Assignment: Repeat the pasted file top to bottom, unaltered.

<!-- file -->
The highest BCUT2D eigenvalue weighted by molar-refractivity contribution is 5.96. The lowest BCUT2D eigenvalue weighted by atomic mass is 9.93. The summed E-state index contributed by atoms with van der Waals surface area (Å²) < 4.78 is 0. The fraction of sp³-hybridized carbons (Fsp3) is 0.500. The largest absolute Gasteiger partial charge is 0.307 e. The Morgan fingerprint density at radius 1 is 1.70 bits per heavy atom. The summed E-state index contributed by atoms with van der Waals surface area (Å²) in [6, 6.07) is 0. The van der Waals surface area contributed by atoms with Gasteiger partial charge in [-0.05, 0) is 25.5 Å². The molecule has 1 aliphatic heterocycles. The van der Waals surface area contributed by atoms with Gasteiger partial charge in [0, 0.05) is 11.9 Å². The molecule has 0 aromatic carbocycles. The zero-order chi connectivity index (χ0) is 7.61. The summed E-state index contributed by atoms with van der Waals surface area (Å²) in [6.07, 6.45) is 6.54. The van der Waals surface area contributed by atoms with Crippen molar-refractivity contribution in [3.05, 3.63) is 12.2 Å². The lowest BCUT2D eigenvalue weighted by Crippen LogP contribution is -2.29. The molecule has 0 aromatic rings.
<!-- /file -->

The highest BCUT2D eigenvalue weighted by molar-refractivity contribution is 5.96. The lowest BCUT2D eigenvalue weighted by atomic mass is 9.93. The summed E-state index contributed by atoms with van der Waals surface area (Å²) < 4.78 is 0. The fraction of sp³-hybridized carbons (Fsp3) is 0.500. The largest absolute Gasteiger partial charge is 0.307 e. The Morgan fingerprint density at radius 1 is 1.70 bits per heavy atom. The summed E-state index contributed by atoms with van der Waals surface area (Å²) in [6, 6.07) is 0. The van der Waals surface area contributed by atoms with Gasteiger partial charge in [-0.05, 0) is 25.5 Å². The molecule has 1 aliphatic heterocycles. The van der Waals surface area contributed by atoms with Gasteiger partial charge in [0, 0.05) is 11.9 Å². The molecule has 0 aromatic carbocycles. The zero-order chi connectivity index (χ0) is 7.61. The summed E-state index contributed by atoms with van der Waals surface area (Å²) in [6.07, 6.45) is 6.54. The van der Waals surface area contributed by atoms with Crippen molar-refractivity contribution in [3.05, 3.63) is 12.2 Å². The lowest BCUT2D eigenvalue weighted by Crippen LogP contribution is -2.29. The molecule has 0 aromatic rings.